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Cubital Tunnel Syndrome or Cell Phone Elbow?


Cubital tunnel syndrome is now being called cell phone elbow. This should not come as a surprise with the increased use and availability of cell phones. The syndrome is not new, but is on the rise.

Cubital tunnel syndrome is a nerve compression syndrome (like carpal tunnel syndrome). In the case of cubital tunnel syndrome, the nerve involved is the ulnar nerve. The location of the compression is at the elbow as the ulnar nerve’s course wraps around the posterior elbow along the medial condyle of the humerus. This is the area often called the “funny bone" when it gets hit. When people hold their elbow flexed for a prolonged period, such as when speaking on the phone or sleeping at night, the ulnar nerve is placed in tension.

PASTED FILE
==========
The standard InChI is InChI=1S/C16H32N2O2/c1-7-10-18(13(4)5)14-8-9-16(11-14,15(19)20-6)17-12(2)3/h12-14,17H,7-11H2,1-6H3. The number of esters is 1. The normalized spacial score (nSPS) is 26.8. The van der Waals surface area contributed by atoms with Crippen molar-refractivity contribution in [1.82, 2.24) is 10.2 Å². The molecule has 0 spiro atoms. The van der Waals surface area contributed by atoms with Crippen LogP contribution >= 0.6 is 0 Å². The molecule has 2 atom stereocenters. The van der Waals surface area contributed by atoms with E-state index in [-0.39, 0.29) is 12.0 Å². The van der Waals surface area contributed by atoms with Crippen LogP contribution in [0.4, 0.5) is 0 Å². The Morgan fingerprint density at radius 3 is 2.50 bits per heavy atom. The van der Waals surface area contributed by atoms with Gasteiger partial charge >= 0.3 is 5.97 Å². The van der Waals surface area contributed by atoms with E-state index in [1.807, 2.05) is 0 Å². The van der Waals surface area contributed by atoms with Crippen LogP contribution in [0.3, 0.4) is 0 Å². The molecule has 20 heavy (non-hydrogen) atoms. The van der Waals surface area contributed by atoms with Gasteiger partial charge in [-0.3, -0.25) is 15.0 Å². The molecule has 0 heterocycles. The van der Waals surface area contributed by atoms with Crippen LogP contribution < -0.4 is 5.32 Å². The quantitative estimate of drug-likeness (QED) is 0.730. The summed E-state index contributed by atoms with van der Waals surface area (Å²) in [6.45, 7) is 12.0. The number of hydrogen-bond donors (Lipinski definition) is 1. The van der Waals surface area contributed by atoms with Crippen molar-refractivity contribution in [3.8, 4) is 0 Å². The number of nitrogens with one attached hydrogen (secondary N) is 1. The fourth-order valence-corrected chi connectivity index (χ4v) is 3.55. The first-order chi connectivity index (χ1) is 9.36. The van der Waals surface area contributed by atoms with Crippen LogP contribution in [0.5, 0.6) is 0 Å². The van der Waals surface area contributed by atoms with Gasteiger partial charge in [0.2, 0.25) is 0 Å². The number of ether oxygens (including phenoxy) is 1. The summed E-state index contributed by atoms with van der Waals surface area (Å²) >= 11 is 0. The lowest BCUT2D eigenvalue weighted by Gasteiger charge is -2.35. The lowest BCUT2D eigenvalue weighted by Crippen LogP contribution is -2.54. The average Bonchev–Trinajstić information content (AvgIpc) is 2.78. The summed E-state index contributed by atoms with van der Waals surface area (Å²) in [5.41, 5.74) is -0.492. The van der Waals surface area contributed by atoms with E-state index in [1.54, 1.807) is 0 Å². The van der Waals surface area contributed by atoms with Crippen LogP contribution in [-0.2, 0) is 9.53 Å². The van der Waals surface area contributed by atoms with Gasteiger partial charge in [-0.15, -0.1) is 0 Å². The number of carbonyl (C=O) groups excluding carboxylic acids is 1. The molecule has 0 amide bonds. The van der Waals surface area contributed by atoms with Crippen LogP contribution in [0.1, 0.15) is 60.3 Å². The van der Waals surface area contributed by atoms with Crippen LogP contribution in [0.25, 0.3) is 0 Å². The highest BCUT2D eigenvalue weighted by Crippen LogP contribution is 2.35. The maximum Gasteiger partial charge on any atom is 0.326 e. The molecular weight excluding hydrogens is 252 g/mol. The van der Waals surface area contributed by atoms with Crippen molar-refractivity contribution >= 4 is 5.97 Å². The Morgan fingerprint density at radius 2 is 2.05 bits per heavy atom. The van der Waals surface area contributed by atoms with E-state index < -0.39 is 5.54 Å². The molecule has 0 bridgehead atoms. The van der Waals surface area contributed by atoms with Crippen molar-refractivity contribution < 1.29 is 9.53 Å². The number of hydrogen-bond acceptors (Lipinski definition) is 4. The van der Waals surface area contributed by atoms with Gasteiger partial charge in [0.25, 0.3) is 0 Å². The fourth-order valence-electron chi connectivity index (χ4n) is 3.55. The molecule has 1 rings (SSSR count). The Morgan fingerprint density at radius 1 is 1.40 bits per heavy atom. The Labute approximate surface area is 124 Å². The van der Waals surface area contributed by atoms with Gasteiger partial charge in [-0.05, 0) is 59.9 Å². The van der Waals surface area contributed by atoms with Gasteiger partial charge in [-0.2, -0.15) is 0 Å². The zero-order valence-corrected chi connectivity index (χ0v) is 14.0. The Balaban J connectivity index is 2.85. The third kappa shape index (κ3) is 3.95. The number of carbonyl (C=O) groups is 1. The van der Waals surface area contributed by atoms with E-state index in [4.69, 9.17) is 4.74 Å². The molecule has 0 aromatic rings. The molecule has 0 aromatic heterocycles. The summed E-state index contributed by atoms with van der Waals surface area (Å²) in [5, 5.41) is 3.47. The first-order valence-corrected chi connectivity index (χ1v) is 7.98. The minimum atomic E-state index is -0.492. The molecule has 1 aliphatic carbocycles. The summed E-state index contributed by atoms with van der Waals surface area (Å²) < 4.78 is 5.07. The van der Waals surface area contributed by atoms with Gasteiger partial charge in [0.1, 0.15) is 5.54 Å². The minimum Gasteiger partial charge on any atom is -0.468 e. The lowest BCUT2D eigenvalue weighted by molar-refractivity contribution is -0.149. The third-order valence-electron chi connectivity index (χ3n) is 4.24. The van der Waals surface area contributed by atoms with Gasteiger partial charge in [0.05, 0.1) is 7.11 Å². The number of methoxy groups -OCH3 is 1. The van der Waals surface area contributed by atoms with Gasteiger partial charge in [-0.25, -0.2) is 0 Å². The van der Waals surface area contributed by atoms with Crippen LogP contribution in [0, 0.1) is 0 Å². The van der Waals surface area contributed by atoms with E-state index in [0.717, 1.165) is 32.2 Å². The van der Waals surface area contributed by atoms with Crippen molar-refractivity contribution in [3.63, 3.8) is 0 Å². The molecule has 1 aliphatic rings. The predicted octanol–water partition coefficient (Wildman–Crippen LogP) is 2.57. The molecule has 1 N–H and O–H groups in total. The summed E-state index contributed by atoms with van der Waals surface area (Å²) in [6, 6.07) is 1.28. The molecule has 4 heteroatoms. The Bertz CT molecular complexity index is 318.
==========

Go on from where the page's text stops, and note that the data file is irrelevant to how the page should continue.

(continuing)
As with other nerve compression syndromes, the clinical picture is representative of the nerves enervation (the skin and muscles supplied by the nerve). In the case of the ulnar nerve, this involves numbness or paresthesias in the small and ring fingers. There may also be numbness of the dorsal ulnar hand which will NOT be present if the ulnar nerve compression is in the Guyon’s canal at the wrist level (distal ulnar nerve compression). If the compression is chronic enough, the symptoms progress to hand fatigue and weakness. The small intrinsic muscles of the hand are important in hand strength needed to open jars.

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It may be an old joke (Patient: Doctor, it hurts when I do this. … Doctor: Well don’t do it.), but in the case of cubital tunnel syndrome it fits. Prevention is key. Prolonged extreme flexion of the elbow (elbows bent tighter than 90 degrees) is not kind to the ulnar nerve. Switch hands or use a head set or blue tooth.

Treatment can involve conservative splinting and use of anti-inflammatory medications. When those fail, the the nerve may have to be released surgically.


Q:What is cell phone elbow, and what should we tell our patients?; Cleveland Clinic Journal of Medicine May 2009 vol. 76 5 306-308 (doi: 10.3949/ccjm.76a.08090); Darowish, Michael MD, Lawton, Jeffrey N. MD, and Evans, Peter J MD, PhD

Cubital Tunnel Syndrome: eMedicine Article, Feb 9, 2007; James R Verheyden, MD and Andrew K Palmer, MD